Social media has become a huge influence in the way Americans communicate and connect today. Platforms such as Facebook, Twitter, and LinkedIn help employees in the workforce to “collaborate, share ideas and solve problems” says Lorenzo Bizza in a study published in the Harvard Business Review. His research on 277 employees at a healthcare organization has shown that 82% of employees think that social media can improve work relationships and 60% believe social media support decision-making processes.
In the first part of the study Bizza found that employees who were engaged on social media with their coworkers tend to be “motivated in their jobs and showed initiative at work… and [came] up with innovative ideas.” But when employees who interact with people outside the company they are distracted and unproductive. 50% of employers who worry about social media as a productivity killer actually block it from the workplace. 60% of employees used social media just for leisure and make up the majority of those who get distracted by it.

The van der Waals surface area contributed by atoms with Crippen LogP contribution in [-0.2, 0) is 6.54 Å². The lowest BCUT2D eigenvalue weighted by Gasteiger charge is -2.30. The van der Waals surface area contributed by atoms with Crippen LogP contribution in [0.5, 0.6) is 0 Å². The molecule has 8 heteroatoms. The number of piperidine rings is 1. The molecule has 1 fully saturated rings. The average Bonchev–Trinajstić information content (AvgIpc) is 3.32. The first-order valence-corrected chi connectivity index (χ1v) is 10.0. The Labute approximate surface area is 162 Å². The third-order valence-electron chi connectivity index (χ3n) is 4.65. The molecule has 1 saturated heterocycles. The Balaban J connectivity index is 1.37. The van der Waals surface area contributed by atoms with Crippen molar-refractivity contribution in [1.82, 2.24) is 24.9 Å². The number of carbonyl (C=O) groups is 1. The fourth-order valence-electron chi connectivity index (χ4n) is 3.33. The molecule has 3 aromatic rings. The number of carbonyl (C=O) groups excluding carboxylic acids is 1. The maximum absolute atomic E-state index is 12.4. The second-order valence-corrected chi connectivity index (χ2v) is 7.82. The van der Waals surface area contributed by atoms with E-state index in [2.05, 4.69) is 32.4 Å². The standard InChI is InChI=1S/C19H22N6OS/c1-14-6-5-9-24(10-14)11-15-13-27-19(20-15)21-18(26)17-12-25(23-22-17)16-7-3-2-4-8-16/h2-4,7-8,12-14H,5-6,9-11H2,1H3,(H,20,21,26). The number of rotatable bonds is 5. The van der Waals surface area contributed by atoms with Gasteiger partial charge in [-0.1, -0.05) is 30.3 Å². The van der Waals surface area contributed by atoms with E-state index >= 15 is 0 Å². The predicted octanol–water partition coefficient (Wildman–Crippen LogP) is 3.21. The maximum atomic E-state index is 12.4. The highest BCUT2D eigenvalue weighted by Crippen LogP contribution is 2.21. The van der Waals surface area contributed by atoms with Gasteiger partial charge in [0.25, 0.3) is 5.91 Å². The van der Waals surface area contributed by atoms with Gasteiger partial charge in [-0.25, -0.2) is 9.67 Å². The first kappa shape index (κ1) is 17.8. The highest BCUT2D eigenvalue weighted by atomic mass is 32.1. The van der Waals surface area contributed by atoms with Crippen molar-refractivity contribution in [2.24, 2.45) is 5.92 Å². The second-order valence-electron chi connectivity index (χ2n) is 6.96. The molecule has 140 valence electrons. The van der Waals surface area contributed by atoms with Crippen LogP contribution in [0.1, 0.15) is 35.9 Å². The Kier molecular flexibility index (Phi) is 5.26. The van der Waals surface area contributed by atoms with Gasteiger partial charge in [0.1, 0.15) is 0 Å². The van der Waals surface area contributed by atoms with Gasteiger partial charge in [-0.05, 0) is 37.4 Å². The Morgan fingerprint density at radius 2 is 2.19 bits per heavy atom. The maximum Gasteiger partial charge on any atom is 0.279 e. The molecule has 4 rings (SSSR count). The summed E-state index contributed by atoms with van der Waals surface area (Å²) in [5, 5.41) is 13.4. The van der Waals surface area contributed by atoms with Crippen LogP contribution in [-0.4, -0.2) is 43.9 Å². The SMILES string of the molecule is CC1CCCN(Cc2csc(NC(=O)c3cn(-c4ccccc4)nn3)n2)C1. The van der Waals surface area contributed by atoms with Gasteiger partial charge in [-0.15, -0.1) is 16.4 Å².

Employees more likely to leave
The second finding in the study presents another problem for employers. Social media during work hours threatened employee retention more than just productivity. Employees who engaged in social media outside the organization were also 76% more likely to leave out of interest in potential employers. They’d research new organizations and make new work connections. So employers have a situation where their employees who use social media make better workers but are also more likely to leave out of ambitious networking.
Bizzi suggests a solutions to this retention risk social media threatens a company with. Employers can train “employees focus on positive social media behaviors” that can increase attachment and satisfaction. Also, managers can create social media groups in which employees would be less likely to “share withdrawal intentions or discussions about external job opportunities.”